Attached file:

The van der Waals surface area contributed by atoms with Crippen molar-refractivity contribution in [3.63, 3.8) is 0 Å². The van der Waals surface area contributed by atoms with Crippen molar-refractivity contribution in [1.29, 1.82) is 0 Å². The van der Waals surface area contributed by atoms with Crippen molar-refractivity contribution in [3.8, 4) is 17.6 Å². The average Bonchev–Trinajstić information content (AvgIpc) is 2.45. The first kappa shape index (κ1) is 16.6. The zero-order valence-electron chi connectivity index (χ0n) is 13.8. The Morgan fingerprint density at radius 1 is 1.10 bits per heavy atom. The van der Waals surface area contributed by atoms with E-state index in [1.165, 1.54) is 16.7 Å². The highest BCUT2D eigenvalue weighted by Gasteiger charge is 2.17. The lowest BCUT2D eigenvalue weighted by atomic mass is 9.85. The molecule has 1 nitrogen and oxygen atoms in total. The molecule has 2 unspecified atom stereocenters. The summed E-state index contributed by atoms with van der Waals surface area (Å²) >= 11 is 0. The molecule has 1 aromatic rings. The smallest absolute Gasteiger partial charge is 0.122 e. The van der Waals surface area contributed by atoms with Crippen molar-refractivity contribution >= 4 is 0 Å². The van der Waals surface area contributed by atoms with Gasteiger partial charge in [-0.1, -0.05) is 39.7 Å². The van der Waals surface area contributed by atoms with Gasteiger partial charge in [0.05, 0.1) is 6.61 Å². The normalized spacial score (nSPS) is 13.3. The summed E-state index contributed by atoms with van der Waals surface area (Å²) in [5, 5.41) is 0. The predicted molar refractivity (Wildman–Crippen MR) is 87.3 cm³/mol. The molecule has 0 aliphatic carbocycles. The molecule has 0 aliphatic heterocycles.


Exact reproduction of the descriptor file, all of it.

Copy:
The van der Waals surface area contributed by atoms with Crippen molar-refractivity contribution in [3.63, 3.8) is 0 Å². The van der Waals surface area contributed by atoms with Crippen molar-refractivity contribution in [1.29, 1.82) is 0 Å². The van der Waals surface area contributed by atoms with Crippen molar-refractivity contribution in [3.8, 4) is 17.6 Å². The average Bonchev–Trinajstić information content (AvgIpc) is 2.45. The first kappa shape index (κ1) is 16.6. The zero-order valence-electron chi connectivity index (χ0n) is 13.8. The Morgan fingerprint density at radius 1 is 1.10 bits per heavy atom. The van der Waals surface area contributed by atoms with E-state index in [1.165, 1.54) is 16.7 Å². The highest BCUT2D eigenvalue weighted by Gasteiger charge is 2.17. The lowest BCUT2D eigenvalue weighted by atomic mass is 9.85. The molecule has 1 nitrogen and oxygen atoms in total. The molecule has 2 unspecified atom stereocenters. The summed E-state index contributed by atoms with van der Waals surface area (Å²) >= 11 is 0. The molecule has 1 aromatic rings. The smallest absolute Gasteiger partial charge is 0.122 e. The van der Waals surface area contributed by atoms with Crippen molar-refractivity contribution >= 4 is 0 Å². The van der Waals surface area contributed by atoms with Gasteiger partial charge in [-0.1, -0.05) is 39.7 Å². The van der Waals surface area contributed by atoms with Gasteiger partial charge in [0.05, 0.1) is 6.61 Å². The normalized spacial score (nSPS) is 13.3. The summed E-state index contributed by atoms with van der Waals surface area (Å²) in [5, 5.41) is 0. The predicted molar refractivity (Wildman–Crippen MR) is 87.3 cm³/mol. The molecule has 0 aliphatic carbocycles. The molecule has 0 aliphatic heterocycles.